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I'm a big guy and my fingers are proportionately big. I've been a student of piano for a few months now. I'm told regularly that I should play "into the keyboard" so that my fingers are closer to the back of the keyboard, but whenever I do, I seem to have problems playing white keys without the sides of my fingers bringing down the black keys by sheer friction.

My only real idea to compensate is to be able to quickly move my hands forward and back for when I need to play black keys but this won't work when playing chords that require both black and white keys.

How should I compensate for this?

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Good question. Beyond a piano with oversized keys (if you could find one), nothing else immediately comes to mind for me. Perhaps you should ask your teacher why you are supposed to play in, and discuss the size of your fingers? –  Matthew Read Jul 27 '11 at 15:40
    
All that comes to mind for me is: Transpose what you are playing to key of C, or Write your own. –  musicwithoutpaper Jul 27 '11 at 16:07
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If it's any consolation, Fats Waller also had big fat fingers. George Shearing said that shaking hands with Fats felt like grabbing a bunch of bananas. –  Mark Lutton Jul 27 '11 at 22:59
    
I've had a similar problem in the past. I never really found a great solution, although I did try putting a tiny bit of something "greasy" on the SIDES of the fingers. Not the bottoms, just the sides so they won't stick to the black keys when trying to depress a white key. That said… I wasn't training to be a pianist, I was learning functional skills for music education purposes, so I only used this on a few exams. It helped, but really isn't a solution if you want to be a good player. –  Josh Fields Oct 20 '11 at 3:53
    
I have average sized fingers, but I do have the same issue when playing Eb in root position using the 3 finger in 1-3-5 so I use the 2 finger 1-2-4. Unfortunately, this will only work if your 2 is not too big. –  user6957 Aug 29 '13 at 12:14

2 Answers 2

up vote 3 down vote accepted

That's an interesting direction; I've always been told to play closer to the outside edge of the keys! But then again, I'm a skinny dude with skinny fingers, so I guess we have opposite problems.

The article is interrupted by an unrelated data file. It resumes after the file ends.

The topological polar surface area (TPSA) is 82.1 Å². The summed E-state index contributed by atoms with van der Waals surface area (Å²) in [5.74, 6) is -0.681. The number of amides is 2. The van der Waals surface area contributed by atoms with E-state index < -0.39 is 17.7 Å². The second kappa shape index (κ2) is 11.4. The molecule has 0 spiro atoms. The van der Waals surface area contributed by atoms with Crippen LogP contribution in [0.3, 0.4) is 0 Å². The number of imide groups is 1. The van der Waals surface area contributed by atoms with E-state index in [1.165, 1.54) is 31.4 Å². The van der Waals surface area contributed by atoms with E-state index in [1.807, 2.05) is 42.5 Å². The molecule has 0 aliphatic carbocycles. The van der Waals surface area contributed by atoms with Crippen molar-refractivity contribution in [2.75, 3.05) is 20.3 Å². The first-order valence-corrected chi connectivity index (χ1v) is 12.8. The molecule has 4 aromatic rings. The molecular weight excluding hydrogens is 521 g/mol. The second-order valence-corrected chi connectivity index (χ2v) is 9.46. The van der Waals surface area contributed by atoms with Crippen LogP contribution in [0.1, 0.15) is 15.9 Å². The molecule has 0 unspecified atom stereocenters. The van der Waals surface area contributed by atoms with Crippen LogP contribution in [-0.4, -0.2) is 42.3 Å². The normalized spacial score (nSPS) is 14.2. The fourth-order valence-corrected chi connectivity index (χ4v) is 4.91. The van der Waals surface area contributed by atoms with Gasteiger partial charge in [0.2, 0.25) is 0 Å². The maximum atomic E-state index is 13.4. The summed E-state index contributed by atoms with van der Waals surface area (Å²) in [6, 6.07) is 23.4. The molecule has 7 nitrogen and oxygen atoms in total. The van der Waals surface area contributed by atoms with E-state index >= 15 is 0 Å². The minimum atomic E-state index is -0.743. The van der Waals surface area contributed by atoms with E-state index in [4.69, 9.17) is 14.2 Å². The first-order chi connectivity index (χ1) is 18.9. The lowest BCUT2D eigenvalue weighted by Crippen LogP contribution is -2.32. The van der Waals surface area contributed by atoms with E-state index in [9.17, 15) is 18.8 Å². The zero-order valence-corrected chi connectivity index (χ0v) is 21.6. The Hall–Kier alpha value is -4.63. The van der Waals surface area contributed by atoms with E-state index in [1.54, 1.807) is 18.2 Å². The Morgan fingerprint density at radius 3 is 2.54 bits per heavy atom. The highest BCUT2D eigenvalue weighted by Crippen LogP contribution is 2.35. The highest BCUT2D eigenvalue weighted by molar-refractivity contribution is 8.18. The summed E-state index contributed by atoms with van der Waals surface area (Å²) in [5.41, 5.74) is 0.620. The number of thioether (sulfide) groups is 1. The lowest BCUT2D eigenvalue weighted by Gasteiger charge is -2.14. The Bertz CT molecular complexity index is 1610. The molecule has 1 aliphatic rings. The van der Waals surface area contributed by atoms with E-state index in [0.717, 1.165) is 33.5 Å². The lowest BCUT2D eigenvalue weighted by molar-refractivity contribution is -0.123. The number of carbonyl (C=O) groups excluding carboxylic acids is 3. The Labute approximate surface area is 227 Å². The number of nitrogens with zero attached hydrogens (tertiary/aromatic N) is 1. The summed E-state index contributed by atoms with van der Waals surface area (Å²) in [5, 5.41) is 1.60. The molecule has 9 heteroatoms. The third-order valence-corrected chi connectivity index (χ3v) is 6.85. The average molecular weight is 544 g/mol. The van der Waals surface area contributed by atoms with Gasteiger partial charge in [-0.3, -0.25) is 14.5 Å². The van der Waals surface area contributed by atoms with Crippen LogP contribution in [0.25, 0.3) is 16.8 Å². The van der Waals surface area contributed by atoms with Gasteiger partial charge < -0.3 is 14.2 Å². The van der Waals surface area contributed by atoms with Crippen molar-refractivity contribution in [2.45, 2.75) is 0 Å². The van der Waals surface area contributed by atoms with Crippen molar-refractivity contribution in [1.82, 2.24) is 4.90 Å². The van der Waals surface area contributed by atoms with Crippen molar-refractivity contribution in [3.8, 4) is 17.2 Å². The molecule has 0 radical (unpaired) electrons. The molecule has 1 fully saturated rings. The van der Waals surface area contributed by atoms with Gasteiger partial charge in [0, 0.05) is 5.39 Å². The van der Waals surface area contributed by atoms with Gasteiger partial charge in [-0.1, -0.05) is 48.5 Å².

I'd suggest taking the middle ground; make sure your fingers are curved, and keep the fingertips just outside the edge of the black keys. You should be able to hit both white and black keys without any significant wrist motion forwards or backwards, by stretching your finger out. I suspect that this was the instruction that your teacher was trying to get at, but I can't be sure.

It's really important to curve your fingers (it shouldn't be as curved as while holding a can of beer soda; rather, it should be a natural curve, like what happens when you relax your hand after making a fist). If you play flat-fingered, you'll need to move your wrists a little for each note you play, which will makes playing much harder. It's also important because letting your wrists flow smoothly helps with playing a consistent legato, even spanning white and black keys. The curve helps prevent strain in your wrist, too. Too much strain could lead to RSIs like carpal tunnel syndrome. But i'm starting to babble again. Your fingers should curve very naturally if you keep your wrists above the level of the keys and let your fingers relax.

To summarize: Fingers should hit the keys somewhere in the broad area of the white keys, and as near to the forward edge of the black keys as possible. If your fingers hit somewhere in the skinny part of the white keys, they're probably too far forward (I say probably because there are a handful of chords that can't be formed any other way). Fingers should be curved naturally. Wrists should move smoothly (although, now that I think about it, that's entirely irrelevant for this question).

Cheers!

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Playing in close to the piano's body is a common instruction for better playing technique, but I've never really been sure why. My answer here to a related question also suggests pulling back ... since the black keys are raised, it can help keep more of an even distance from your fingers to both types of keys. In sum, +1 :P –  Matthew Read Jul 27 '11 at 23:41
    
@MatthewRead I think the idea behind the playing close is given in your own answer to this. I'm guessing that if you are closer, you don't have too much space to turn in your wrists. –  user1306 Oct 6 '11 at 8:51
    
@percusse Actually the closer you are the harder it is to avoid bending your wrists since your torso starts to get in the way :P –  Matthew Read Oct 6 '11 at 17:16

This is a common issue. The answers "play to the back" and "play to the front" are both wrong. Your fingers on "average" should straddle the imaginary line where black and white keys meet. This ensures a general economy of motion since you'll have to move in and out very little to play black and white keys respectively.

Also, the advice "curve your fingers" is misleading and wrong. The structure of the body at the piano is hugely important to creating facile playing. There are two main arches that you should concern yourself with. First, your hand should form an arch. Secondly, a secondary arch should exist between your fingertips and forearm, meaning that the wrist must be higher than the elbow.

There's also no rule that states that every finger must be on a key at all times. If you need to lift a finger to keep from splatting a group of notes when playing a chord, so be it.

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